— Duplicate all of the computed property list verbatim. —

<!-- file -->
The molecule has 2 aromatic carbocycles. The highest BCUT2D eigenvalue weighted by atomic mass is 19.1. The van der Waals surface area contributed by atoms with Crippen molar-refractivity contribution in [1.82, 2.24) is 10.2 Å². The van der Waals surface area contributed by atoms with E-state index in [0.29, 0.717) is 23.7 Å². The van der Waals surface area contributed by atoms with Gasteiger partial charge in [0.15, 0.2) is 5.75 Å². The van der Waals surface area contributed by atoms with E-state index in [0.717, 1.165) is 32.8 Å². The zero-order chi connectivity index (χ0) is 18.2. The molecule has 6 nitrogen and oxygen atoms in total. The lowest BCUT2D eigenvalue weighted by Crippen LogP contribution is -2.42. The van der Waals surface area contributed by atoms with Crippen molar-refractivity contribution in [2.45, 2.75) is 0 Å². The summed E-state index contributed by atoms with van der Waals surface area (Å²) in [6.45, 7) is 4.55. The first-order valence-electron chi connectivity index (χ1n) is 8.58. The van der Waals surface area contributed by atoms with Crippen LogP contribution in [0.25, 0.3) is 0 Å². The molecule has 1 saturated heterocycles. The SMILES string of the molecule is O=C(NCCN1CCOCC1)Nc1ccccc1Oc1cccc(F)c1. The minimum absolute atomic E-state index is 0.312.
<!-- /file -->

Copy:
The molecule has 2 aromatic carbocycles. The highest BCUT2D eigenvalue weighted by atomic mass is 19.1. The van der Waals surface area contributed by atoms with Crippen molar-refractivity contribution in [1.82, 2.24) is 10.2 Å². The van der Waals surface area contributed by atoms with E-state index in [0.29, 0.717) is 23.7 Å². The van der Waals surface area contributed by atoms with Gasteiger partial charge in [0.15, 0.2) is 5.75 Å². The van der Waals surface area contributed by atoms with E-state index in [0.717, 1.165) is 32.8 Å². The zero-order chi connectivity index (χ0) is 18.2. The molecule has 6 nitrogen and oxygen atoms in total. The lowest BCUT2D eigenvalue weighted by Crippen LogP contribution is -2.42. The van der Waals surface area contributed by atoms with Crippen molar-refractivity contribution in [2.45, 2.75) is 0 Å². The summed E-state index contributed by atoms with van der Waals surface area (Å²) in [6.45, 7) is 4.55. The first-order valence-electron chi connectivity index (χ1n) is 8.58. The van der Waals surface area contributed by atoms with Crippen LogP contribution in [0.25, 0.3) is 0 Å². The molecule has 1 saturated heterocycles. The SMILES string of the molecule is O=C(NCCN1CCOCC1)Nc1ccccc1Oc1cccc(F)c1. The minimum absolute atomic E-state index is 0.312.